Page 20 - Ultrasonography in Prehospital and Emergency Medicine - Rein Ketelaars
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Chapter 1
There are also some disadvantages. The field of view may be limited, depending on both the transducer type and the presence of bone or air preventing further penetration of ultra- sound. The image quality may be reduced by body habitus or limited access caused by cloth- ing or defibrillator pads. Furthermore, the level of training and experience of the operator determines the success and quality of image acquisition, the interpretation of the images and thus the diagnostic performance of ultrasonography.
A short history of ultrasonography
Medical ultrasonography made its appearance shortly after the second world war. It was first described by Karl Theo Dussik in 1942 and he published the first ultrasound images in 1947.3,4 At that time, the technology consisted of huge machines that produced low-quality imag- es. Although ultrasound devices became increasingly portable, it took over 35 years before the first report on prehospital ultrasonography (PHUS) was published in 1983.5 The authors described the successful use of a portable ultrasound device in prehospital patients by the French emergency medical services; Service d’Aide Médicale Urgente (SAMU).
To put this into perspective, both the pulse oximeter and the colorimetric CO2-detector were introduced in the prehospital setting around 1988.6,7 And the prehospital use of porta- ble quantitative waveform capnography was first reported in 1994.8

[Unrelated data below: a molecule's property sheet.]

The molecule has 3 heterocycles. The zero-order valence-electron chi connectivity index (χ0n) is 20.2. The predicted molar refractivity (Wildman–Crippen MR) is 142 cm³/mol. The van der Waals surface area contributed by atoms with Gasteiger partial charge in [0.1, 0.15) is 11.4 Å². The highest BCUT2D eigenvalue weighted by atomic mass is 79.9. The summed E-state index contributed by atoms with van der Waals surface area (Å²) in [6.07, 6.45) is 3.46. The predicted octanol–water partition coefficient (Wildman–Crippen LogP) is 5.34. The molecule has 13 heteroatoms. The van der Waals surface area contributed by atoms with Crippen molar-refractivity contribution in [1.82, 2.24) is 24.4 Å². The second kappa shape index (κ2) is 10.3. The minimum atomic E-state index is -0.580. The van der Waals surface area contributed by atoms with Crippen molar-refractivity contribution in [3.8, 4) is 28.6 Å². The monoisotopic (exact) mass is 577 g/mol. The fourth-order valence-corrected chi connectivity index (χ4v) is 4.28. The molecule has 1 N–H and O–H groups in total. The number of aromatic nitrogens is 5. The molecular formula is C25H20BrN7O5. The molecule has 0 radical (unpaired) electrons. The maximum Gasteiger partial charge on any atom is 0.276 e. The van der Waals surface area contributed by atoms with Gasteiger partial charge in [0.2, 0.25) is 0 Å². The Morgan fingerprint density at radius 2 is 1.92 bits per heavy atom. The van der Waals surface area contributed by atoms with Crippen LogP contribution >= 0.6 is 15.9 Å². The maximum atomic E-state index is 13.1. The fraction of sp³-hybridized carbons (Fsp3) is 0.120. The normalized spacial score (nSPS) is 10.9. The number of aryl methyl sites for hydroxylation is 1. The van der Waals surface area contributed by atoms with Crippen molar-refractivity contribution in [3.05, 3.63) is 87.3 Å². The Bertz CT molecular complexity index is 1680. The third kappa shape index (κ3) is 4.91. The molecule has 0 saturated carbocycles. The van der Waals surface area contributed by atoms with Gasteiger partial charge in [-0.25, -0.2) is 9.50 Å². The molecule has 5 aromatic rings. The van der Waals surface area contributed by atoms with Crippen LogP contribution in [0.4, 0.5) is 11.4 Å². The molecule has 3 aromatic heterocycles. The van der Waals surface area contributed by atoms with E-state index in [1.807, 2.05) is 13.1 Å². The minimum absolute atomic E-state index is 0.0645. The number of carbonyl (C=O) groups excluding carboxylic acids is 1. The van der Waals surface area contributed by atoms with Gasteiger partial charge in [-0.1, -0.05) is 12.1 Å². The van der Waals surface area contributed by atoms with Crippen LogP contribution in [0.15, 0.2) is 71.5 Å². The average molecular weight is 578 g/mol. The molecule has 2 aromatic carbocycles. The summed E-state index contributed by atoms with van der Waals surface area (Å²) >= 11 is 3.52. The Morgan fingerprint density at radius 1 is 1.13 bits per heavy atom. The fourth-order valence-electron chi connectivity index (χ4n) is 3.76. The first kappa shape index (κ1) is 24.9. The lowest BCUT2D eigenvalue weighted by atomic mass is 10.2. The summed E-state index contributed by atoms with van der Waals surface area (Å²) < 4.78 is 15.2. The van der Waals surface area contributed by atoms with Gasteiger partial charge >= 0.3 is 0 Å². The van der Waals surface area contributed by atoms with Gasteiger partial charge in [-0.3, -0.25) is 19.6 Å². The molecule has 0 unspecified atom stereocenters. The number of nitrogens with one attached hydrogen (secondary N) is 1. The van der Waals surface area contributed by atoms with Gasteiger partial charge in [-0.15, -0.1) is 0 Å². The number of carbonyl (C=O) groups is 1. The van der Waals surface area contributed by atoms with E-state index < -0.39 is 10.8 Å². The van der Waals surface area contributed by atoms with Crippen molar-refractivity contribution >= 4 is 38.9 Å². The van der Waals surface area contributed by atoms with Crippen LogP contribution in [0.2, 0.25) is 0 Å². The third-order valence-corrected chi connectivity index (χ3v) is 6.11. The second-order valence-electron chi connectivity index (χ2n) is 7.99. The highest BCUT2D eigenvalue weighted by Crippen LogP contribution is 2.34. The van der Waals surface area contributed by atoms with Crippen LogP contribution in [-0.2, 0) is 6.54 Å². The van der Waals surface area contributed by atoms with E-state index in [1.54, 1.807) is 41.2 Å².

Before then, the assessment of prehospital patients relied on history-taking, physical ex- amination, blood pressure measurements and electrocardiography. A physical examination traditionally consists of observation, auscultation, percussion, and palpation. Similarly, the Advanced Trauma Life Support (ATLS) course dictates to look, listen, and feel to conduct an initial assessment in trauma patients.9 A noisy emergency department or—even worse—the noisy prehospital environment poses a serious challenge to those who attempt to reliably evaluate injured or critically ill patients. This challenge is aggravated by the ever-present time pressure, limited working space, excessive heat or cold, and other environmental fac- tors.
Through physical examination alone, it is hard to diagnose a (simple) pneumothorax. During the primary evaluation of trauma patients, auscultation of the chest (using a stethoscope) has a sensitivity to detect a hemothorax, hemopneumothorax, or pneumothorax of only 58%.10 Others reported that auscultation for (hemo)pneumothorax has a sensitivity of 59–66%.11,12 Besides (hemo)pneumothorax, the detection of intraperitoneal free fluid, pericardial effu- sion or tamponade, or endobronchial (as opposed to endotracheal) intubation may be as hard, or even harder!13

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